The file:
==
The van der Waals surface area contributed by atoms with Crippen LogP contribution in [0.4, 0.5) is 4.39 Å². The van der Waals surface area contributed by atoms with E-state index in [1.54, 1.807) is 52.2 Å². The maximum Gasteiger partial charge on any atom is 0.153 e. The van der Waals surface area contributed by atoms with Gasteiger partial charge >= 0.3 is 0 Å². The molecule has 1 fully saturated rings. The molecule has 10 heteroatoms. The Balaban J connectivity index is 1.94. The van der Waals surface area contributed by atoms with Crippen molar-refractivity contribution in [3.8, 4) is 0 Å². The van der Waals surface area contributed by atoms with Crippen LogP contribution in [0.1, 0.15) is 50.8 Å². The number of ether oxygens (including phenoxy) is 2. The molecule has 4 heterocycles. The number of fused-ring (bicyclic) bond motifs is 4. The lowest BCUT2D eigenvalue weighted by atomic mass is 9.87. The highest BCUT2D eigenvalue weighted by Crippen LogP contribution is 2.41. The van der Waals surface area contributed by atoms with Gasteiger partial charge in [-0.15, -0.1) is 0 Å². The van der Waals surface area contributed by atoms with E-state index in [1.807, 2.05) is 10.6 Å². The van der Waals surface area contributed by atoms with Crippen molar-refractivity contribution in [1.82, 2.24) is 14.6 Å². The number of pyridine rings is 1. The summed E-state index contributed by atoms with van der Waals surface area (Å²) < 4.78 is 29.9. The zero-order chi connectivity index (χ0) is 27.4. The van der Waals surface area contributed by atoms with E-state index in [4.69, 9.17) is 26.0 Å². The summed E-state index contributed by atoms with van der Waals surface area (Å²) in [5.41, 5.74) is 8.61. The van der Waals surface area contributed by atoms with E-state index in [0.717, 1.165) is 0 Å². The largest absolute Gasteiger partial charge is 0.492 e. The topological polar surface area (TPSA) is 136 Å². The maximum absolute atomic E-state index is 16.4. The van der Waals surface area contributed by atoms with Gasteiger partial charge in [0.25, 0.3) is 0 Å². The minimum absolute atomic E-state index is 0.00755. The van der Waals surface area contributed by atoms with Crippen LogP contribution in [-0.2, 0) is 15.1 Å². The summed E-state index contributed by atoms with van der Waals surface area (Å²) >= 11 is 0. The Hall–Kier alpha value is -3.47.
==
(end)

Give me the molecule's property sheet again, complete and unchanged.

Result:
The van der Waals surface area contributed by atoms with Crippen LogP contribution in [0.4, 0.5) is 4.39 Å². The van der Waals surface area contributed by atoms with E-state index in [1.54, 1.807) is 52.2 Å². The maximum Gasteiger partial charge on any atom is 0.153 e. The van der Waals surface area contributed by atoms with Gasteiger partial charge >= 0.3 is 0 Å². The molecule has 1 fully saturated rings. The molecule has 10 heteroatoms. The Balaban J connectivity index is 1.94. The van der Waals surface area contributed by atoms with Crippen molar-refractivity contribution in [3.8, 4) is 0 Å². The van der Waals surface area contributed by atoms with Crippen LogP contribution in [0.1, 0.15) is 50.8 Å². The number of ether oxygens (including phenoxy) is 2. The molecule has 4 heterocycles. The number of fused-ring (bicyclic) bond motifs is 4. The lowest BCUT2D eigenvalue weighted by atomic mass is 9.87. The highest BCUT2D eigenvalue weighted by Crippen LogP contribution is 2.41. The van der Waals surface area contributed by atoms with Gasteiger partial charge in [-0.15, -0.1) is 0 Å². The van der Waals surface area contributed by atoms with E-state index in [1.807, 2.05) is 10.6 Å². The van der Waals surface area contributed by atoms with Crippen molar-refractivity contribution in [1.82, 2.24) is 14.6 Å². The number of pyridine rings is 1. The summed E-state index contributed by atoms with van der Waals surface area (Å²) < 4.78 is 29.9. The zero-order chi connectivity index (χ0) is 27.4. The van der Waals surface area contributed by atoms with E-state index in [4.69, 9.17) is 26.0 Å². The summed E-state index contributed by atoms with van der Waals surface area (Å²) in [5.41, 5.74) is 8.61. The van der Waals surface area contributed by atoms with E-state index in [0.717, 1.165) is 0 Å². The largest absolute Gasteiger partial charge is 0.492 e. The topological polar surface area (TPSA) is 136 Å². The maximum absolute atomic E-state index is 16.4. The van der Waals surface area contributed by atoms with Gasteiger partial charge in [0.25, 0.3) is 0 Å². The minimum absolute atomic E-state index is 0.00755. The van der Waals surface area contributed by atoms with Crippen LogP contribution in [-0.2, 0) is 15.1 Å². The summed E-state index contributed by atoms with van der Waals surface area (Å²) >= 11 is 0. The Hall–Kier alpha value is -3.47.